This transformation did not happen by accident. It was a product of changes in the legal and institutional organization of corporations and of financial markets—changes that were promoted by corporate interests and Wall Street. In 1974, at the urging of pension funds, insurance companies, and the Street, Congress enacted the Employee Retirement Income Security Act. Before then, pension funds and insurance companies could only invest in high-grade corporate and government bonds—a fiduciary obligation under their contracts with beneficiaries of pensions and insurance policies. The 1974 act changed that, allowing pension funds and insurance companies to invest their portfolios in the stock market and thereby making a huge pool of capital available to Wall Street. In 1982, another large pool of capital became available when Congress gave savings and loan banks, the bedrocks of local home mortgage markets, permission to invest their deposits in a wide range of financial products, including junk bonds and other risky ventures promising high returns. The convenient fact that the government insured savings and loan deposits against losses made these investments all the more tempting (and ultimately cost taxpayers some $124 billion when many of the banks went bust). Meanwhile, the Reagan administration loosened other banking and financial regulations and simultaneously cut the enforcement staff at the Securities and Exchange Commission.

All this made it possible for corporate raiders to get the capital and the regulatory approvals necessary to mount unfriendly takeovers. During the whole of the 1970s there had been only 13 hostile takeovers of companies valued at $1 billion or more. During the 1980s, there were 150. Between 1979 and 1989, financial entrepreneurs mounted more than 2,000 leveraged buyouts, each over $250 million. (The party was temporarily halted only when raider Ivan Boesky agreed to be a government informer as part of his plea bargain on charges of insider trading and market manipulation. Boesky implicated Michael Milken and Milken’s junk bond powerhouse, Drexel Burnham Lambert, in a scheme to manipulate stock prices and defraud clients. Drexel pleaded guilty. Milken was indicted on ninety-eight counts, including insider trading and racketeering, and went to jail.)

Even where raids did not occur, CEOs nonetheless felt pressured to maximize shareholder returns for fear their firms might otherwise be targeted. Hence, they began to see their primary role as driving up share prices.

Varoufakis on Bankruptocracy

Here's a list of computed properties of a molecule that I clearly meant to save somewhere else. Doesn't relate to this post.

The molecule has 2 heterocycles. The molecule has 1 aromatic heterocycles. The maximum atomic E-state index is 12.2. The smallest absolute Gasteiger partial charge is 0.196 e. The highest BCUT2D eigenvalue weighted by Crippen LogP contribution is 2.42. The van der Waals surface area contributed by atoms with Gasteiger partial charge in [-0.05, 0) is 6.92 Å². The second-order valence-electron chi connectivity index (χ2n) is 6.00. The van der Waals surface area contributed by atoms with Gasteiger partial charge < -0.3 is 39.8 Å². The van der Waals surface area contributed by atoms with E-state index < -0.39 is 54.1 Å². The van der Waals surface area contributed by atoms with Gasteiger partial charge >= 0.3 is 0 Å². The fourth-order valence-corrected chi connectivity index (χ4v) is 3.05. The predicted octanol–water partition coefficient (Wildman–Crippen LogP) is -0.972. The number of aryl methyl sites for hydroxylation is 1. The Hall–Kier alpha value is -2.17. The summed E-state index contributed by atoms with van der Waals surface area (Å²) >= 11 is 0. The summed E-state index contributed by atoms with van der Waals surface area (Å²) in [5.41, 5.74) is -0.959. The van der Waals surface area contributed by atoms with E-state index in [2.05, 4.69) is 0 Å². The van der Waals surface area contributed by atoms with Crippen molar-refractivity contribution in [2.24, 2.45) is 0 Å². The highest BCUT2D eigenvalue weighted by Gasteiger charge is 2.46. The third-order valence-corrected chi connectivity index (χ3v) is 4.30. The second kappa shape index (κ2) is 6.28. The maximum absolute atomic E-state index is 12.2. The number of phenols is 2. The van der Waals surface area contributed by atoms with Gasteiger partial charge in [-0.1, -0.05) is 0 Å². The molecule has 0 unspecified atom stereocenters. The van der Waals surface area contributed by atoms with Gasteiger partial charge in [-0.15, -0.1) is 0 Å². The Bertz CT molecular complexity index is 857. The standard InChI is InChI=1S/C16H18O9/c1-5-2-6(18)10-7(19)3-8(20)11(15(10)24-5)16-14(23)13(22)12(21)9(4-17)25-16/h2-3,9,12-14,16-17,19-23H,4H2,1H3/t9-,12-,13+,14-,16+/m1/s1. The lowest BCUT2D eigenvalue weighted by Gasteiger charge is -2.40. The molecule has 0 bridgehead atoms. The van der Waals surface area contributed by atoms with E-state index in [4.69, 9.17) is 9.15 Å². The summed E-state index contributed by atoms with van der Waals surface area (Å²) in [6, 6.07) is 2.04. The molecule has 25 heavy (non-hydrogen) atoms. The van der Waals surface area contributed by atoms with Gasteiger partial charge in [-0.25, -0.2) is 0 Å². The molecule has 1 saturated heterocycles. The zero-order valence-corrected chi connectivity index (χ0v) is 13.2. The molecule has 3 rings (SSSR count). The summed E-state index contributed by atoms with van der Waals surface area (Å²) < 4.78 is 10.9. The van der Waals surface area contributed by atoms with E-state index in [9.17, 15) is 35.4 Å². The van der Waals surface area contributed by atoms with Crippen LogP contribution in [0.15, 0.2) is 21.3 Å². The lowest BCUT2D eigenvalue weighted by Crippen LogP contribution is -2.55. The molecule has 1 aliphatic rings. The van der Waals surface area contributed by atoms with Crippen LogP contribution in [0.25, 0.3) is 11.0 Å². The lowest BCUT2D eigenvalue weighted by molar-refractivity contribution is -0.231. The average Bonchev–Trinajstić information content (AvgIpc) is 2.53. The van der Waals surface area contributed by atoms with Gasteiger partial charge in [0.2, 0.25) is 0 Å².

At an anti-austerity event at the Emmanuel Centre in London yesterday evening, former Greek Minister of Finance Yanis Varoufakis offered a few remarks on the period in which we are now living. Here is my transcript of the part of his talk describing the zombie state of “bankruptocracy” that arose after “capitalism died” in 2008.

When the bank of England prints billions and billions and billions to buy these paper assets — which are mortgages, which are private debts of the banks, which are public debts and so on and so forth —  what happens is two things.

Firstly, house prices increase, in the parts of the country where wealth is concentrated, the wealthy people spend more, their income increases, so there is this sensation among the ruling class that they’ve stabilized the economy because their bottom line has been stabilized.

At the very same time, you have a situation where companies have access to cheap money, courtesy of QE. The tragedy however is, what do they do with this money? Now they’re not dumb. They know that the rest of you cannot afford their goods and services, so they’re not going to invest in productive activity, in order to produce more of them. So what do they do?

They borrow the money that the QE program is producing, giving it to the banks; the banks pass it on to the corporations; and what do the corporates do? They buy back their own shares. They borrow money to buy back their own shares because that way, they push the share price up, and guess what the bonuses of the CEOs are connected to? The share price. So they have more income, and all this money creation, liquidity creation, does not find itself not only in the pockets of working men and women; but it doesn’t even find itself into productive investment into capital.

So we have a capitalism without capital. We have a capitalism with financial capital.

We don’t live in capitalism.

In 1991 socialism collapsed; and the socialist camp and the left worldwide suffered a major defeat, both a political and a moral defeat. And we’re culpable for that, but that’s another story.

In 2008, capitalism died. I describe the new system we live in as “bankruptocracy”: the rule by bankrupt banks that have the political power to effect a transfer — a constant tsunami of money coming from the financial sector and from working people into the bankrupt banks, which remain bankrupt even though they are profitable, because the black holes created during the years of Ponzi growth prior to 2008 remain.

You can watch the whole speech here, on Varoufakis’ site.

The First CEO: A Political Revolution?

I’ve been associating the cultural icon of the CEO with big changes in America, most of which were well underway in the 1970s, when the acronym “CEO” first comes into wide use: the collapse of manufacturing, the financialization of the economy, the emergence of the neoliberal order. David Graeber offers yet another way to characterize these changes: “total bureaucratization.”

An excerpt from Graeber’s new book in the latest issue of Harpers lands us in familiar territory: